The body of Ahmadani’s wife and three children were also found riddled with bullets. Only the youngest daughter, aged four, survived the assassination, current hospitalised in a critical condition. His two children, aged eight and 11, sustained gunshot wounds to the head and chest.
Ahmadani’s neighbour told Sharqiyya News how the youngest daughter clambered her way down the staircase of her home to reach the front porch where neighbours found her.
Colleagues knew him as a man of charisma, unlikely to have had enemies or be embroiled in any tribal conflict.
Speaking of possible motives, analyst Ahmad Mahmoud from the Foreign Relations Bureau of Iraq (FRB-I), a London-based opposition group, revealed attempts by militiamen to unseat Ahmadani and replace him with one of their own.
“The last director, Kariman, fled to Erbil upon receiving a barrage of death threats. Once militias succeed in seizing control of the club, they will step up recruitment to allure pilots to join their ranks. FRB believes strongly that Ahmadani was slain for his position, viewed as a man that stood in the way of the ambitions of militia forces,” Mahmoud told MEMO.
“I do not doubt for a second that Ahmadani’s position was not one which several sides were competing over,” the Secretary of the Air Force Club, Hamza Hadi, told local press.
Others suspect sectarian motives were to blame, believing Ahmadani may have been singled out for his religious background.
Sources in Baghdad have confirmed that the Air Force Club has come under the control of one of Iraq’s lethal militia forces, Asa’ib ahl Al-Haq – The League of the Righteous. They echoed similar concerns to Mahmoud of the club’s potential transformation into an air force recruitment platform to enable militia forces to amass greater power.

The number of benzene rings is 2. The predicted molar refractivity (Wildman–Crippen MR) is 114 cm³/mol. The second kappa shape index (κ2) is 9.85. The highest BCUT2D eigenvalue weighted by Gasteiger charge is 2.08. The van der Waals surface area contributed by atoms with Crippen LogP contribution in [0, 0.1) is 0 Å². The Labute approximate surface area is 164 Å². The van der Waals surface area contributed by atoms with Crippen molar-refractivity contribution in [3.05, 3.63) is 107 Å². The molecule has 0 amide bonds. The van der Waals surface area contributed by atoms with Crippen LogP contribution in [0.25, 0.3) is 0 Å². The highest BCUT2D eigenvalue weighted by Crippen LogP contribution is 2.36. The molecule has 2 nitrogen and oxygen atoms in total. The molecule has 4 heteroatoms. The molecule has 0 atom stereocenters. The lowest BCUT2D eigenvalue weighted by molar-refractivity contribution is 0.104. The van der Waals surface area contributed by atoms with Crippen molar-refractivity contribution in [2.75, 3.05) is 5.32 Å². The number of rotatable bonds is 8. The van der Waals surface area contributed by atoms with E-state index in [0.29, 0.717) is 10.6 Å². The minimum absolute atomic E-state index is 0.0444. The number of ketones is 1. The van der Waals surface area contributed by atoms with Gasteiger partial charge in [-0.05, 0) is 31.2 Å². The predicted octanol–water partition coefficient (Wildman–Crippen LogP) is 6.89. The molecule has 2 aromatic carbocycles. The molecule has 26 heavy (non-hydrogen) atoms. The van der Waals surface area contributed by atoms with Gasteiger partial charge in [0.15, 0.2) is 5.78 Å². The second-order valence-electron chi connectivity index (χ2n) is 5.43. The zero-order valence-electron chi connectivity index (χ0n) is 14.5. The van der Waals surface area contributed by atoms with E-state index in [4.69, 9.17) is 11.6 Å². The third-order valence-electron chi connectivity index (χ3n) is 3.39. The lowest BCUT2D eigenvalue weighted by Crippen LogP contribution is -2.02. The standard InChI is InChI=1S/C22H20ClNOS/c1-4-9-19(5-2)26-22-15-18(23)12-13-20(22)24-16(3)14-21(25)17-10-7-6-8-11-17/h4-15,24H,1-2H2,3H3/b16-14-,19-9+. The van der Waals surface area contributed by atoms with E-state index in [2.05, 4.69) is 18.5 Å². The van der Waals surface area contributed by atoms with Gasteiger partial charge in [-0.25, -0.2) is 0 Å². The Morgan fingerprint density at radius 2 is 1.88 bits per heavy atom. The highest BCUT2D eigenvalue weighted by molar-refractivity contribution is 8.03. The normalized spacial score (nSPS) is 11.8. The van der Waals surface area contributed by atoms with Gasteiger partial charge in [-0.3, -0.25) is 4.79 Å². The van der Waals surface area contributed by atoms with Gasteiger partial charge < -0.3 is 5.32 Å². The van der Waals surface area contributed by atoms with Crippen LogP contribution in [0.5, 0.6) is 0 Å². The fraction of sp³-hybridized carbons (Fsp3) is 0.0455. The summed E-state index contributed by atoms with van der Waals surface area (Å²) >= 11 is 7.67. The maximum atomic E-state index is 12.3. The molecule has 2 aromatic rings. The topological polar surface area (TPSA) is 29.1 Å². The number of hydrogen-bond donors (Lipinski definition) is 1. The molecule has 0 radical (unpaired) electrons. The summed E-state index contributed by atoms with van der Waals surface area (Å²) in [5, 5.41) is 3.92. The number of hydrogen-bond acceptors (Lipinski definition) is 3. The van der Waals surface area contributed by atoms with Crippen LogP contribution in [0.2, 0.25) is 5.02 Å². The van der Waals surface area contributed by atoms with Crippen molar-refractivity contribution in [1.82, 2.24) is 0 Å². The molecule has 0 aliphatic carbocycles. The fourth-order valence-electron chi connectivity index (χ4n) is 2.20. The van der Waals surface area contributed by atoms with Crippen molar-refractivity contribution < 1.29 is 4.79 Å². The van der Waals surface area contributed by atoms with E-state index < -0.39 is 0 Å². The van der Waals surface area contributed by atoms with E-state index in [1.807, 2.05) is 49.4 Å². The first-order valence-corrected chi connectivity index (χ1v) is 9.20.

Another press release published last week by the Ministry of Interior presents a version of events that contradicts eye witness accounts.
Allegations of “suicide” put forth by the state have been refuted by Ahmadani’s relatives. One member says in an interview posted by Iraqi Spring Media: “He was shot from the back of his head, and another bullet fired hit the top of his skull, which makes suicide an implausible argument.” He added that Ahmadani had been dealt several blows to his face and body – tell-tale signs of a scuffle.
The First Lieutenant in Baghdad police, Hatem Al-Jabri, told the Anadolu Agency that the government is still investigating the matter and that CCTV footage has been seized from neighbouring homes to put together the missing pieces of the story.
Assassinations of individuals in high ranking positions in Iraq are commonplace, a persistent feature of Iraq’s post-2003 political landscape. But as all eyes remain fixed on Mosul, alarming trends threatening security in Baghdad have simply faded into the background.
In the run up to national elections, the rate of these attempts rises only to fall back down post-elections.
The latest case in question has generated deep scorn among those that view the latest government press release as an attempt to cover up Ahmadani’s assassination.
The attack has left Mansour and wider Baghdad choked up. One week has passed, but we are still no closer to the truth. By dismissing evidence of homicide, the story, as told by the government, shields the assassins. It guarantees no suspects are apprehended, for a crime dressed up as suicide.